Low on human development: While factors like acquaintance with the English language and high levels of technology skills play a very vital role, sustenance in growth can only be brought about by addressing basic needs of the populace. As is evident from the table below, India has been a laggard on some of these human development factors. Also, due to a huge workforce and inability in proper distribution of wealth, a large proportion (around 35%) of India’s population is poor. These factors, if not taken proper care of, are likely to ruin India’s chances of building up a solid and sustainable growth model for the future. Policy makers also have to balance decisions between rural and urban development.
India: Laggard in improving standard of living…
|Population (million, 2001)
|Annual population growth (1975-2001)
|Population density (people per sq km)
|Population under age 15, 2001
|Population living below US$ 1 a day (1990-2001)
|Unemployment (% of labour force, 2002)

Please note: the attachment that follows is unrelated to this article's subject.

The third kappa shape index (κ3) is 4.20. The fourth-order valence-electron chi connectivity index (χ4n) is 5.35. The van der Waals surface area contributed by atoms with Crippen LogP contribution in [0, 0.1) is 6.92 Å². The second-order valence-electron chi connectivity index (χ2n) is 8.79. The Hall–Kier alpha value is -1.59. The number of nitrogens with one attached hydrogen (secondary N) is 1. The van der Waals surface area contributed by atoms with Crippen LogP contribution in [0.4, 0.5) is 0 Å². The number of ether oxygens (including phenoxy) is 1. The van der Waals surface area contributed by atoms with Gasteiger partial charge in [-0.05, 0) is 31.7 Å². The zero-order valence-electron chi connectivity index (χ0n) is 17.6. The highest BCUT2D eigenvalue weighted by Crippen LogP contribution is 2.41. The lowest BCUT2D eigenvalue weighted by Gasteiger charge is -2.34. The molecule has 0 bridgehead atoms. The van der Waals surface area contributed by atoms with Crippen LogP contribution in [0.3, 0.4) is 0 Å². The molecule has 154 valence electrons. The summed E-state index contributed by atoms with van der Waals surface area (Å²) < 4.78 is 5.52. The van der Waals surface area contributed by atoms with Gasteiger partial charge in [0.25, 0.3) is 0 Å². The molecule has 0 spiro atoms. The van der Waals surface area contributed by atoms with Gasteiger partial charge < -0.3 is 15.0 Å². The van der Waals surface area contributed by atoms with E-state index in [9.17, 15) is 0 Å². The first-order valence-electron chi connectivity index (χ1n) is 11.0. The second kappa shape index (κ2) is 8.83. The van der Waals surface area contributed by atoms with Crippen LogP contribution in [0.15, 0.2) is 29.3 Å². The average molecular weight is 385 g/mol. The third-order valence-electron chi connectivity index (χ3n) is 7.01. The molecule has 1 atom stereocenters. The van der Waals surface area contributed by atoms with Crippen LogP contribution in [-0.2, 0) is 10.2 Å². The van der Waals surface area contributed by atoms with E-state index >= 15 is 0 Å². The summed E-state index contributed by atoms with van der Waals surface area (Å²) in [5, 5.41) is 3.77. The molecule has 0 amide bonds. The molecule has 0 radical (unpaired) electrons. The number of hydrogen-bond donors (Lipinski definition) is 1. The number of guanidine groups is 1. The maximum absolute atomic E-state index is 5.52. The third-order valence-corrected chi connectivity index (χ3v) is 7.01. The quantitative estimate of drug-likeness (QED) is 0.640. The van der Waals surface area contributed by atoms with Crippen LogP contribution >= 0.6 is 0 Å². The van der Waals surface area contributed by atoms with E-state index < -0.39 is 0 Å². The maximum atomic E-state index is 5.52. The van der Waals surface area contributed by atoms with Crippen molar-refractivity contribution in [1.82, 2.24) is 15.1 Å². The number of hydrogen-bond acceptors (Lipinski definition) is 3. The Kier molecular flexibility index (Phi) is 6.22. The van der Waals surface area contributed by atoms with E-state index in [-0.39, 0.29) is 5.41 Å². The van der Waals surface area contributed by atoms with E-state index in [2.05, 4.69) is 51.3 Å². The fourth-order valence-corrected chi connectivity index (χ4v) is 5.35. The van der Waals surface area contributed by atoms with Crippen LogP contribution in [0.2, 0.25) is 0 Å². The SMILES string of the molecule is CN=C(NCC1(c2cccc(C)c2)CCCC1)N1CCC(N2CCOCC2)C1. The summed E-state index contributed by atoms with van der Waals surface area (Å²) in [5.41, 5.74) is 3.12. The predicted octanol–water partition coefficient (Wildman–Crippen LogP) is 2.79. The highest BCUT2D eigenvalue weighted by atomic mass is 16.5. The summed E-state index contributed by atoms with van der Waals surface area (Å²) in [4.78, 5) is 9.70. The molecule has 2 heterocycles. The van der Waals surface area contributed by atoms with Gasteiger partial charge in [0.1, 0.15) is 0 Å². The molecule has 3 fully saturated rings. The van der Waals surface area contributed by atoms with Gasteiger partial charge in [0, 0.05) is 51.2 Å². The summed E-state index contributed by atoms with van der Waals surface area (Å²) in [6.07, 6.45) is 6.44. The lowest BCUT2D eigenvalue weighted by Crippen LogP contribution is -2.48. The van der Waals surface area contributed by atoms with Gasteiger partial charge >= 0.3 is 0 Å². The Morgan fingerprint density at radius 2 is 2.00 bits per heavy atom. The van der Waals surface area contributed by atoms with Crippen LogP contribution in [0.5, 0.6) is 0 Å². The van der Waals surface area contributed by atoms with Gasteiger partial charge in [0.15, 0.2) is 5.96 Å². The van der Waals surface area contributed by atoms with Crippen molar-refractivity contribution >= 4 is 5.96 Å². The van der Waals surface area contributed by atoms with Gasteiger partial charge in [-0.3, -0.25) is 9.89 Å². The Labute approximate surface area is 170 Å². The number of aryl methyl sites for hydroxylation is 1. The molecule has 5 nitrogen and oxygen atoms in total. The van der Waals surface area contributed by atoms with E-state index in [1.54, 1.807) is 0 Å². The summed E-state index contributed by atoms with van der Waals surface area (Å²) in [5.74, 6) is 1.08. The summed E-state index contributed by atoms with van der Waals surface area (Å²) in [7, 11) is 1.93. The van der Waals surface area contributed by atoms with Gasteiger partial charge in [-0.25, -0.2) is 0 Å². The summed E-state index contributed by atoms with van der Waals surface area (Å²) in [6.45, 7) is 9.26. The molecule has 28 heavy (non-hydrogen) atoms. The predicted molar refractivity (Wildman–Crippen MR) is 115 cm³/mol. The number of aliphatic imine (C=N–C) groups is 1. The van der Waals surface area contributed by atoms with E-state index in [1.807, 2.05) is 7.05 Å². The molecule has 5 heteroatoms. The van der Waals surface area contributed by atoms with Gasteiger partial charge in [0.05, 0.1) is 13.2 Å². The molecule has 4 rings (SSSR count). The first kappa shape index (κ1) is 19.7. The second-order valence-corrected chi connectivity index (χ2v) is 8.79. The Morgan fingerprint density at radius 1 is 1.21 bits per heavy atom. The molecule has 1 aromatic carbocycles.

|Adult literacy rate (15 years and above, 2001)
|Female adult literacy rate (15 years and above, 2001)
|Life expectancy (years, 2001)
|Infant mortality rate (per 1,000 live births, 2001)
Concerning fiscal situation: If one were to list the factors that have impeded India from attaining a higher growth path in the past, the government’s fiscal imprudence (excessive borrowings to finance spending) would appear at the top. This fiscal imprudence has then, cost the country in form of high inflation and interest rates. While these high levels of deficits are not necessarily bad, more so for an emerging country, if unchecked, they have the capability to ruin its finances, thus having an ultimate impact on all its stakeholders (the populace).
Sources: RBI, World Economic Outlook, 2003
So, Buy or Sell?
Valuations: There is nothing better than getting hands on a growth stock combined with cheap valuations. Despite the rally off late, the valuations now look quite attractive from a long-term perspective. The table below compares India’s market capitalisation to GDP (the output of the economy) with some developed countries and the Asian region, and arguably, we are undervalued!
India ’s growth story: Coming cheap?
Source: World Federation of Exchanges, World Bank
|| Mkt. Cap. (US$ bn)
|| GDP (PPP, US$ bn)
|| Mkt. Cap. as % of GDP